[0060] In general, the contact between the object and at least a portion of the closed end of the contact feature, though the contact feature is freely moving, may nevertheless help to stabilize the device on the object and/or may improve the reproducibility of the measurements.

[0061] In other embodiments, the contact feature may not be movable. For example, the contact feature may be fixed to the front opening in the sleeve portion and acts as an intermediate member between the object and the energy application tool during measurement so that there is no direct contact between the tip of the energy application tool and the object.

[0062] For non-movable energy application tools, the sliding portion may or may not be present and the contact feature may be stationary or fixed. A non-movable but conformable contact feature may have the same advantages of a movable contact feature, as noted below.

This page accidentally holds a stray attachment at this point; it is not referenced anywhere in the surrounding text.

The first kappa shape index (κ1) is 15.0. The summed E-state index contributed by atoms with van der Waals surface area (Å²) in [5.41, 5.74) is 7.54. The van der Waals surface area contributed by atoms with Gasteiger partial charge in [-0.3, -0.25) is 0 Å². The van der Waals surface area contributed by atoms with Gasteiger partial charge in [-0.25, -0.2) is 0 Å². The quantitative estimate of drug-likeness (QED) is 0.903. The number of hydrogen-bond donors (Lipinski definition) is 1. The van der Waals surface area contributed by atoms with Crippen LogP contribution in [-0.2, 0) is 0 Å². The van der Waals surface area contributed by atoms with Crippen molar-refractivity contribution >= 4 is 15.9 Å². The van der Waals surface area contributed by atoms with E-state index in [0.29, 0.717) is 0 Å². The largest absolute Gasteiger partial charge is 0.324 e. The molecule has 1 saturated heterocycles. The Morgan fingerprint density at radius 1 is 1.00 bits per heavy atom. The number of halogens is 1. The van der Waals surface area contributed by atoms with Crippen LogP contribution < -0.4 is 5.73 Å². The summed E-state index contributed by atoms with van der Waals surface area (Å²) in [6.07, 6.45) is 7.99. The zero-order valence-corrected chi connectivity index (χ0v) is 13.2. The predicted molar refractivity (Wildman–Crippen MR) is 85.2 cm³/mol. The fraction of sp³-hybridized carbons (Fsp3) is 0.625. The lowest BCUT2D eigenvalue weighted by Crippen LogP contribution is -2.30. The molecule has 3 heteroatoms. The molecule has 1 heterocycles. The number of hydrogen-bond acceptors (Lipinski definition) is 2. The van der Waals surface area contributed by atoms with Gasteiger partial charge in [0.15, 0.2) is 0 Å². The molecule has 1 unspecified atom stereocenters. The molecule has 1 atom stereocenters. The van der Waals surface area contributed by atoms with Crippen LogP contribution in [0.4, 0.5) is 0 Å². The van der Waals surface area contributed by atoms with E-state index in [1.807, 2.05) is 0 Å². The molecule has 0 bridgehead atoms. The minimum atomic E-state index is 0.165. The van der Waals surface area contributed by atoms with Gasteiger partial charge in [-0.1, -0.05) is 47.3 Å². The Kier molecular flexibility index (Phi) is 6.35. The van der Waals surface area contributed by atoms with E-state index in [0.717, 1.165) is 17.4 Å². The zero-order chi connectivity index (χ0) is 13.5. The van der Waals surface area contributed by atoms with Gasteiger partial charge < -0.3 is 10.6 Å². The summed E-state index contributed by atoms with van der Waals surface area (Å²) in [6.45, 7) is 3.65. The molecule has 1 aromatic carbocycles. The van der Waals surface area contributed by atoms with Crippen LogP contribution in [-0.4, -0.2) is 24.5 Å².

[0063] In one embodiment of the invention, during a measurement, the closed end of the contact feature may be conformable or movable and may adjust itself to the surface configuration of the object and the object contacting portion of the open end of the sleeve properly contacts the object. The sensor described above, if present, senses and/or monitors that a proper contact force is exerted by the sleeve portion on the object. The energy application tool, for example, the tapping rod, taps the object indirectly through the closed end of the contact feature repeatedly during a measurement.